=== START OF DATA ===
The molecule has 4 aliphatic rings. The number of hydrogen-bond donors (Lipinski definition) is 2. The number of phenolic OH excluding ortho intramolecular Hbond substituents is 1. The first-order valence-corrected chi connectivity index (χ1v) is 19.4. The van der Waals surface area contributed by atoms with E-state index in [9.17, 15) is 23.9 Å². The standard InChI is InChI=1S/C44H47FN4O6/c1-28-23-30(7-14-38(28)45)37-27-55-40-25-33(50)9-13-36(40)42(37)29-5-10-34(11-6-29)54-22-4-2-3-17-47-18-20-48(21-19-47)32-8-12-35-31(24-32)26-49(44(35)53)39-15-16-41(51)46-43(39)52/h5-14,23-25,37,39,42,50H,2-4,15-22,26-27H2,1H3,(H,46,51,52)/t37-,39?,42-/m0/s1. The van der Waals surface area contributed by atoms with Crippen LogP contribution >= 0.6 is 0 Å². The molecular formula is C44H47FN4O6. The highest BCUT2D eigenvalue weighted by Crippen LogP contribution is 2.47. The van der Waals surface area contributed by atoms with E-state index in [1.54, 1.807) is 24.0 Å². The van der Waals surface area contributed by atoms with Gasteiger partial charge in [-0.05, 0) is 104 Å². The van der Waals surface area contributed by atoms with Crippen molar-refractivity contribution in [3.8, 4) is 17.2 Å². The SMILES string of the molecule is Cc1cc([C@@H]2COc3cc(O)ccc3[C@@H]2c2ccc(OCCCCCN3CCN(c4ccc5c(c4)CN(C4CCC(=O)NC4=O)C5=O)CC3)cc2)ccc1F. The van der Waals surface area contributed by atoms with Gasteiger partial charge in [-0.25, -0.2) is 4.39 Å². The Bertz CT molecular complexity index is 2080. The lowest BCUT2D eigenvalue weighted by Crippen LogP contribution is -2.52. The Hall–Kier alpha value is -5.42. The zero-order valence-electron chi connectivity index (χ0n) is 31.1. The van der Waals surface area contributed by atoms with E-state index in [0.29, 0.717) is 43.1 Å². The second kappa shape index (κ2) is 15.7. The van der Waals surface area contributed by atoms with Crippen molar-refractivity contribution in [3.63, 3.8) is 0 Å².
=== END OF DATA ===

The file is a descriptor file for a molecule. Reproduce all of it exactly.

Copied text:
The molecule has 4 aliphatic rings. The number of hydrogen-bond donors (Lipinski definition) is 2. The number of phenolic OH excluding ortho intramolecular Hbond substituents is 1. The first-order valence-corrected chi connectivity index (χ1v) is 19.4. The van der Waals surface area contributed by atoms with E-state index in [9.17, 15) is 23.9 Å². The standard InChI is InChI=1S/C44H47FN4O6/c1-28-23-30(7-14-38(28)45)37-27-55-40-25-33(50)9-13-36(40)42(37)29-5-10-34(11-6-29)54-22-4-2-3-17-47-18-20-48(21-19-47)32-8-12-35-31(24-32)26-49(44(35)53)39-15-16-41(51)46-43(39)52/h5-14,23-25,37,39,42,50H,2-4,15-22,26-27H2,1H3,(H,46,51,52)/t37-,39?,42-/m0/s1. The van der Waals surface area contributed by atoms with Crippen LogP contribution >= 0.6 is 0 Å². The molecular formula is C44H47FN4O6. The highest BCUT2D eigenvalue weighted by Crippen LogP contribution is 2.47. The van der Waals surface area contributed by atoms with E-state index in [1.54, 1.807) is 24.0 Å². The van der Waals surface area contributed by atoms with Gasteiger partial charge in [-0.05, 0) is 104 Å². The van der Waals surface area contributed by atoms with Crippen molar-refractivity contribution in [3.8, 4) is 17.2 Å². The SMILES string of the molecule is Cc1cc([C@@H]2COc3cc(O)ccc3[C@@H]2c2ccc(OCCCCCN3CCN(c4ccc5c(c4)CN(C4CCC(=O)NC4=O)C5=O)CC3)cc2)ccc1F. The van der Waals surface area contributed by atoms with Gasteiger partial charge in [-0.25, -0.2) is 4.39 Å². The Bertz CT molecular complexity index is 2080. The lowest BCUT2D eigenvalue weighted by Crippen LogP contribution is -2.52. The Hall–Kier alpha value is -5.42. The zero-order valence-electron chi connectivity index (χ0n) is 31.1. The van der Waals surface area contributed by atoms with E-state index in [0.29, 0.717) is 43.1 Å². The second kappa shape index (κ2) is 15.7. The van der Waals surface area contributed by atoms with Crippen molar-refractivity contribution in [3.63, 3.8) is 0 Å².